THERE was a sense in the first-generation leaders that "life is tough, we are vulnerable, we don't have many options". The political model fostered was one that facilitated quick policymaking and implementation. It rested on a dominant one-party system promoting consensus and an overall depoliticisation of issues.
Over the years, the People's Action Party leaders have modified their political style, but not the political model.
It was a paradigm that worked. Prime Minister Goh Chok Tong's leadership style was more approachable and different from Prime Minister Lee Kuan Yew's. Prime Minister Lee Hsien Loong has evolved his own style, part compassion, part firm leadership. With both leaders, Singapore's political space opened up gradually. The success of the governing model and the policies is reflected in the positive changes in our population. So the ground has changed and expectations have changed.
The census data between 1970 and 2010 show Singapore's demographics have been reshaped. Singaporeans are better-educated, university-educated, overseas-educated and holding better jobs. The success of PAP policies over time was ground-changing.
The May 2011 General Election was a watershed. A critical mass of voters sent a message to the ruling party. They want a stronger opposition presence in Parliament. The vote went 60.1 per cent and 39.9 per cent. More than one in four voters were in the 21-34 age groups; 8.5 per cent of the electorate were first-time voters. There were issues - rising cost of living, inflation, and income inequality, influx of foreigners causing job displacement, particularly in the PMET group, and lowering of wages.
The social media revolution gave voice to and amplified the dissatisfaction and opposition views. Singaporeans are now more vocal, more demanding of their rights, have lost their fear of speaking up and voting for the opposition. Politics has become competitive again. The political culture has altered.
The ruling party responded swiftly. They were in a listening mode. They recognised the social contract had broken down and they would have to build a new consensus if they were to win back support to continue with its dominance.
I think the PAP knows it has to find the new balance. But it faces a classic dilemma. Do you get rid of a model and a set of policies that have worked and in many ways continue to be relevant?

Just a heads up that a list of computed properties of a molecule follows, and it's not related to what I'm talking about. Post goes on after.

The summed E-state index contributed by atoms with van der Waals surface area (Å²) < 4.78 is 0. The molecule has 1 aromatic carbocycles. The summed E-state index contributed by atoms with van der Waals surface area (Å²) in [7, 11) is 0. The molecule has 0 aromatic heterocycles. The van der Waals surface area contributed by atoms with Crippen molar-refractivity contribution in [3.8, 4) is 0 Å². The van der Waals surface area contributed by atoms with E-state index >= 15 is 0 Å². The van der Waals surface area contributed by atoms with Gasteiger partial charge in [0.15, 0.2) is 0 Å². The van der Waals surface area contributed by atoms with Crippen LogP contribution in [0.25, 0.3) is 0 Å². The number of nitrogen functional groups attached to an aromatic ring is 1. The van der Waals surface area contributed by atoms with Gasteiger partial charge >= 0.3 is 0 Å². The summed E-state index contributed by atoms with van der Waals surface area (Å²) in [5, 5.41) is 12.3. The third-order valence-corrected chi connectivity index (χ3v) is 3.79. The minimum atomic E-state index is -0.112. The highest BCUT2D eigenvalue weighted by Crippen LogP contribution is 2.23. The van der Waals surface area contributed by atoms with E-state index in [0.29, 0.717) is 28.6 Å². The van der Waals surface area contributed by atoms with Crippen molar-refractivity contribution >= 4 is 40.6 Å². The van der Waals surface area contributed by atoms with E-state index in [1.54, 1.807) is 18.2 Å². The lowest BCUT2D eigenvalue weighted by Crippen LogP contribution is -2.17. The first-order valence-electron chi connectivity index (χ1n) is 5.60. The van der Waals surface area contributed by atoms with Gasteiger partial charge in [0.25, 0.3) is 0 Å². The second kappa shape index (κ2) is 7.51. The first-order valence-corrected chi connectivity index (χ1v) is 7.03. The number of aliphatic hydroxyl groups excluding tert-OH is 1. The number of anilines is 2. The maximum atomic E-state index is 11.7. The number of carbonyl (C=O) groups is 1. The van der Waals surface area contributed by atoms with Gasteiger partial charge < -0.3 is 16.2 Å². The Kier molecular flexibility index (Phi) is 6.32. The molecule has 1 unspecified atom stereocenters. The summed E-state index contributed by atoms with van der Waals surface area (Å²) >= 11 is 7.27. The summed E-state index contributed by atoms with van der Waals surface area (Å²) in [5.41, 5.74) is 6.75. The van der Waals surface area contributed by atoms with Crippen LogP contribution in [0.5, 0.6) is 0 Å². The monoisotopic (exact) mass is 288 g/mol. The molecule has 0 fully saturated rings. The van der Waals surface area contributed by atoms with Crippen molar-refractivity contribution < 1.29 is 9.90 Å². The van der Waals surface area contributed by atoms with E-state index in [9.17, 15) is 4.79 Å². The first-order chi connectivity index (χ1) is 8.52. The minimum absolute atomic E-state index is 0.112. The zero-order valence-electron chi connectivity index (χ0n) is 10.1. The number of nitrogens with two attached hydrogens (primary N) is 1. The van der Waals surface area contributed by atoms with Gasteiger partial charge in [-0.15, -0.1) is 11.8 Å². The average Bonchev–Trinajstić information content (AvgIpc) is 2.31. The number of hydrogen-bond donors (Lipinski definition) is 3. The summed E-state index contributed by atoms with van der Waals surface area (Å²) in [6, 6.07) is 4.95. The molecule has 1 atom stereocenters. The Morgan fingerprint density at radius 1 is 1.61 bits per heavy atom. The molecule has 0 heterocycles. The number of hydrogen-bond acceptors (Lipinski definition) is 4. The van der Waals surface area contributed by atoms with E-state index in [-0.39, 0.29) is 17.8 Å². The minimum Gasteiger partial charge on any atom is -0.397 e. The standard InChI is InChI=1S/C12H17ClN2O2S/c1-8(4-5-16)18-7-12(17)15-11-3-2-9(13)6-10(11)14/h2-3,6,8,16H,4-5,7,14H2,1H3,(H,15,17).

The existential context of Singapore has not basically changed. The vulnerabilities are still there though they may be in a different form. Today it is not about survival but keeping competitive or risk irrelevance. And policies relating to our founding values of multiracialism, multilingualism and multi-religions, law and order, non-corruption, meritocracy and open economy should not be given up, for we will be diminished or destroyed. But other policies which I consider second order policies, such as certificates of entitlement (to buy cars), foreign talent, housing prices, can be reviewed and improved.
I read a very good nuanced piece by Jeremy Au, a young journalist, in The Straits Times of Jan 12. He was writing about politics in 2030. Au argues that "if there is a consensus about the trajectory of Singapore politics, it is that there is an unstoppable drift towards liberalisation" and for some "the true mark of Singapore's arrival is the establishment of a two-party system".
But Au points out that a poll in the NUS recently of 400 students "found no clear desire among the young for a two-party system".
How long the present model will last depends on what the PAP does in terms of policies, retaining its support and if it continues to recruit good political talent into the party. It also depends on how well the opposition parties do in recruiting talent and the policies and programmes they offer.
And, we do not know what coming challenges in the external context could impose on our political environment.
But one thing is clear, Singaporeans know what the PAP has done in building up Singapore. They do not worry about sovereignty, territorial integrity or the economic future of the country. They take all that for granted. What the bulk of the voters ask of the Government is "What have you done for me today?"
So going forward, the legacy is important, but it will be a competitive fight for support.